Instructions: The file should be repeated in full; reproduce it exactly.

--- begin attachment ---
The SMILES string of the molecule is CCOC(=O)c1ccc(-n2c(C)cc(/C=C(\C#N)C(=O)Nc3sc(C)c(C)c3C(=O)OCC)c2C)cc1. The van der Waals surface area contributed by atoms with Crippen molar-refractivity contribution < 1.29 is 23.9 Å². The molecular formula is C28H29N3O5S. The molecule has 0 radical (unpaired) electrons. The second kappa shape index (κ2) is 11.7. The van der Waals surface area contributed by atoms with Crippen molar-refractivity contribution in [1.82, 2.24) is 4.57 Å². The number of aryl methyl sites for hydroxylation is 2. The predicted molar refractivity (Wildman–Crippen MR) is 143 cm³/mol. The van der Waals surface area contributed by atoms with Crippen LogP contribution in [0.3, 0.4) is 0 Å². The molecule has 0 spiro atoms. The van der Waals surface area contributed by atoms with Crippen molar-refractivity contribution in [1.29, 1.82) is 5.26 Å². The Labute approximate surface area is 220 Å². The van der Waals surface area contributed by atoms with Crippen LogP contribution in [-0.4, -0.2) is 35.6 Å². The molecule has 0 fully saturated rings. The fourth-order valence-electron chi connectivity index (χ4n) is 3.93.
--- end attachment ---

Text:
The SMILES string of the molecule is CCOC(=O)c1ccc(-n2c(C)cc(/C=C(\C#N)C(=O)Nc3sc(C)c(C)c3C(=O)OCC)c2C)cc1. The van der Waals surface area contributed by atoms with Crippen molar-refractivity contribution < 1.29 is 23.9 Å². The molecular formula is C28H29N3O5S. The molecule has 0 radical (unpaired) electrons. The second kappa shape index (κ2) is 11.7. The van der Waals surface area contributed by atoms with Crippen molar-refractivity contribution in [1.82, 2.24) is 4.57 Å². The number of aryl methyl sites for hydroxylation is 2. The predicted molar refractivity (Wildman–Crippen MR) is 143 cm³/mol. The van der Waals surface area contributed by atoms with Crippen LogP contribution in [0.3, 0.4) is 0 Å². The molecule has 0 spiro atoms. The van der Waals surface area contributed by atoms with Crippen molar-refractivity contribution in [1.29, 1.82) is 5.26 Å². The Labute approximate surface area is 220 Å². The van der Waals surface area contributed by atoms with Crippen LogP contribution in [-0.4, -0.2) is 35.6 Å². The molecule has 0 fully saturated rings. The fourth-order valence-electron chi connectivity index (χ4n) is 3.93.